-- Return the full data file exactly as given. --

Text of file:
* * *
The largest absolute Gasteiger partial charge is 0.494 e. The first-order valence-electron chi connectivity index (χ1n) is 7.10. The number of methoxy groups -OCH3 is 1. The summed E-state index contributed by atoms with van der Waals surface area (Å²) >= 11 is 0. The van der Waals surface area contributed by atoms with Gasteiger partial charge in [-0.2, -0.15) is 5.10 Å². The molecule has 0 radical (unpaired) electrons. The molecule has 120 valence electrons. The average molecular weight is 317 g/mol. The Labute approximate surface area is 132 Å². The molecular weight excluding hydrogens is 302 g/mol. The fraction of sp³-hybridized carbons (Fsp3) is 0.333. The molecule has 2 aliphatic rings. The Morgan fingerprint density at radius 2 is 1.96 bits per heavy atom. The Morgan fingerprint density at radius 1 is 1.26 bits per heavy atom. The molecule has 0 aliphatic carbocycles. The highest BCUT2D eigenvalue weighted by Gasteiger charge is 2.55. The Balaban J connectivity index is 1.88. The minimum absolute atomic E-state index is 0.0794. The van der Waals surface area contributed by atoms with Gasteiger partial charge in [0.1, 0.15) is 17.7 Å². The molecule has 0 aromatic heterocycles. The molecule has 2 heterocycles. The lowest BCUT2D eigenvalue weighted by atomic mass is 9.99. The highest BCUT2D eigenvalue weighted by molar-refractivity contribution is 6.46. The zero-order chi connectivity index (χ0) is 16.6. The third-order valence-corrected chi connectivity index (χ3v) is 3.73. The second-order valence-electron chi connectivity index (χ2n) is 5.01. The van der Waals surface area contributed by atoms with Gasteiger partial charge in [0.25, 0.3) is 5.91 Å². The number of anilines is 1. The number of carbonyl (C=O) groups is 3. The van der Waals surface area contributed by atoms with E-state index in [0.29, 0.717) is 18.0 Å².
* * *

The largest absolute Gasteiger partial charge is 0.494 e. The first-order valence-electron chi connectivity index (χ1n) is 7.10. The number of methoxy groups -OCH3 is 1. The summed E-state index contributed by atoms with van der Waals surface area (Å²) >= 11 is 0. The van der Waals surface area contributed by atoms with Gasteiger partial charge in [-0.2, -0.15) is 5.10 Å². The molecule has 0 radical (unpaired) electrons. The molecule has 120 valence electrons. The average molecular weight is 317 g/mol. The Labute approximate surface area is 132 Å². The molecular weight excluding hydrogens is 302 g/mol. The fraction of sp³-hybridized carbons (Fsp3) is 0.333. The molecule has 2 aliphatic rings. The Morgan fingerprint density at radius 2 is 1.96 bits per heavy atom. The Morgan fingerprint density at radius 1 is 1.26 bits per heavy atom. The molecule has 0 aliphatic carbocycles. The highest BCUT2D eigenvalue weighted by Gasteiger charge is 2.55. The Balaban J connectivity index is 1.88. The minimum absolute atomic E-state index is 0.0794. The van der Waals surface area contributed by atoms with Gasteiger partial charge in [0.1, 0.15) is 17.7 Å². The molecule has 0 aromatic heterocycles. The molecule has 2 heterocycles. The lowest BCUT2D eigenvalue weighted by atomic mass is 9.99. The highest BCUT2D eigenvalue weighted by molar-refractivity contribution is 6.46. The zero-order chi connectivity index (χ0) is 16.6. The third-order valence-corrected chi connectivity index (χ3v) is 3.73. The second-order valence-electron chi connectivity index (χ2n) is 5.01. The van der Waals surface area contributed by atoms with Gasteiger partial charge in [0.25, 0.3) is 5.91 Å². The number of anilines is 1. The number of carbonyl (C=O) groups is 3. The van der Waals surface area contributed by atoms with E-state index in [0.29, 0.717) is 18.0 Å².